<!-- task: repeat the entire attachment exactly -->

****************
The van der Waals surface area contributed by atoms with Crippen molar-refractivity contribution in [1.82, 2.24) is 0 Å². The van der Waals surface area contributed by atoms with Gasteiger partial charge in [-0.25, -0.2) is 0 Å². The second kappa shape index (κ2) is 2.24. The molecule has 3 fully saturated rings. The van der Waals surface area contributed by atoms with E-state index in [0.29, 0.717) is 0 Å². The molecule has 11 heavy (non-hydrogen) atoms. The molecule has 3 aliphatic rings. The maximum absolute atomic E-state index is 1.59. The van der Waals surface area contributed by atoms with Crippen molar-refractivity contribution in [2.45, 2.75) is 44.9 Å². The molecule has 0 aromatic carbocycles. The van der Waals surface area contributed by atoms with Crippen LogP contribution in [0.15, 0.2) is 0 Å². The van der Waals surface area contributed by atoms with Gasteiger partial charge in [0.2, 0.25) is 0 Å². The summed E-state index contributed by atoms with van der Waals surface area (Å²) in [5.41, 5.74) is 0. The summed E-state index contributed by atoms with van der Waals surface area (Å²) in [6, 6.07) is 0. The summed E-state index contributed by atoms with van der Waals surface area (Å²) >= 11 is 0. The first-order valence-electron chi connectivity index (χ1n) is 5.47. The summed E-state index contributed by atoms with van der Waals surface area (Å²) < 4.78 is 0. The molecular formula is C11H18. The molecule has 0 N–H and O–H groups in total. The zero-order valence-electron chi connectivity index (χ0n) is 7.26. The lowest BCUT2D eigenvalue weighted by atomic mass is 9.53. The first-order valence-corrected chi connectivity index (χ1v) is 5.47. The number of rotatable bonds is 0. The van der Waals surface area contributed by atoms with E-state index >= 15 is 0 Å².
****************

The van der Waals surface area contributed by atoms with Crippen molar-refractivity contribution in [1.82, 2.24) is 0 Å². The van der Waals surface area contributed by atoms with Gasteiger partial charge in [-0.25, -0.2) is 0 Å². The second kappa shape index (κ2) is 2.24. The molecule has 3 fully saturated rings. The van der Waals surface area contributed by atoms with E-state index in [0.29, 0.717) is 0 Å². The molecule has 11 heavy (non-hydrogen) atoms. The molecule has 3 aliphatic rings. The maximum absolute atomic E-state index is 1.59. The van der Waals surface area contributed by atoms with Crippen molar-refractivity contribution in [2.45, 2.75) is 44.9 Å². The molecule has 0 aromatic carbocycles. The van der Waals surface area contributed by atoms with Crippen LogP contribution in [0.15, 0.2) is 0 Å². The van der Waals surface area contributed by atoms with Gasteiger partial charge in [0.2, 0.25) is 0 Å². The summed E-state index contributed by atoms with van der Waals surface area (Å²) in [5.41, 5.74) is 0. The summed E-state index contributed by atoms with van der Waals surface area (Å²) in [6, 6.07) is 0. The summed E-state index contributed by atoms with van der Waals surface area (Å²) >= 11 is 0. The first-order valence-electron chi connectivity index (χ1n) is 5.47. The summed E-state index contributed by atoms with van der Waals surface area (Å²) < 4.78 is 0. The molecular formula is C11H18. The molecule has 0 N–H and O–H groups in total. The zero-order valence-electron chi connectivity index (χ0n) is 7.26. The lowest BCUT2D eigenvalue weighted by atomic mass is 9.53. The first-order valence-corrected chi connectivity index (χ1v) is 5.47. The number of rotatable bonds is 0. The van der Waals surface area contributed by atoms with E-state index >= 15 is 0 Å².